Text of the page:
Defiant NHIF interim board vows to stay put
Posted Thursday, July 19 2012 at 16:24
"We will stay put until the investigations are complete," National Hospital Insurance Fund caretaker board acting chief executive officer has said.
Mr Adan on Thursday said he was confident government lawyers will lodge an appeal against the high court's decision to suspend the caretaker board.
Judge Weldon Korir, in suspending the board, ruled that President Kibaki had made the appointments without following due procedure.
The Kenya Medical Association (KMA) had moved to court to seek orders restraining the caretaker board from office.
KMA, in their applications, had argued that the President violated the provisions in section 4 of the NHIF Act that require the permanent secretary to the treasury or the representative be appointed to the board.
Acting Chief Executive Adan however said they will not leave the office despite of the court directive.
“The caretaker board is under the State Corporations act, which supersedes the NHIF act and we will stay in place for a period of time – until the investigations are over,” he told the Nation in an interview at his NHIF office.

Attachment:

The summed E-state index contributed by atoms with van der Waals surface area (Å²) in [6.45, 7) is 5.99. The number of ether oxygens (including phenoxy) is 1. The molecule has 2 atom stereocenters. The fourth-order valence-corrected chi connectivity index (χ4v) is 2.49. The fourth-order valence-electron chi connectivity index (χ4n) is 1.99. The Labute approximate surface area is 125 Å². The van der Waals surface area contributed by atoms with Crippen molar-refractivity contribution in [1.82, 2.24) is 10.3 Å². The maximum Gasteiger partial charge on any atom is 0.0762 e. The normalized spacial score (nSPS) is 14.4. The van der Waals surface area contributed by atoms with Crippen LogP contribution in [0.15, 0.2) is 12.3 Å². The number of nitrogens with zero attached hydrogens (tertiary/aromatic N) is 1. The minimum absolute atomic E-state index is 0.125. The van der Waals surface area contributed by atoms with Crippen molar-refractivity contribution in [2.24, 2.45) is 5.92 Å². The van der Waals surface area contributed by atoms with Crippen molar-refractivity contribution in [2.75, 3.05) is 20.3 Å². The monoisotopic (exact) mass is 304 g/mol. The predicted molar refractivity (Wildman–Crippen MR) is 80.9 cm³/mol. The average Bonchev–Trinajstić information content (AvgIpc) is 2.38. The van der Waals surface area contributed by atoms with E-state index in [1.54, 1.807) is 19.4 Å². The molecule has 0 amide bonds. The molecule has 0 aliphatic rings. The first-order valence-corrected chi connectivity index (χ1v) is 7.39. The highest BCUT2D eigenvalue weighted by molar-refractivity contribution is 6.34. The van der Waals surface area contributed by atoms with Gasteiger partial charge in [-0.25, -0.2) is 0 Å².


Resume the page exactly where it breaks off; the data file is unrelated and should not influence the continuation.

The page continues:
He also confirmed that earlier in the week the former NHIF CEO Richard Kerich attempted to return to office following the recommendation of Medical Services Minister Anyang’ Nyong’o.
“The board stopped his attempts and issued him with the letter stating the same,” Mr Adan said.
On Monday, Prof Anyang Nyong’o, in a letter to Director of Public Prosecutions Keriako Tobiko, said Mr Richard Kerich should return to work as Parliament had dismissed a report on which his suspension .
Prof Nyong’o on Thursday morning reaffirmed his decision to reinstate Mr Kerich to office saying that the decision was informed by the NHIF act.
“I have not defied anybody, not the President or Prime Minister. There is nothing like that,” he said in a telephone interview with the Nation.
The Ethics and Anti-Corruption Commission has been investigating the Minister, former CEO Mr Richard Kerich and the Public Service minister Dalmas Otieno for their roles in the NHIF scandal.
NHIF was thrown in the spotlight when it became apparent that some clinics and hospitals had been wrongly accredited under the civil servants scheme, leading to uncovering of ghost clinics after having paid SH1.2 billion to these centres.
Last month, it was forced to terminate its contract with Meridian Medical Centre and Clinix Healthcare and circulated a new list of health facilities where civil servants will seek services.
Parliament rejected a report into the NHIF scandal which claimed public service minister Dalmas Otieno and Nyongo failed to stop fraud in the award of contracts to health providers.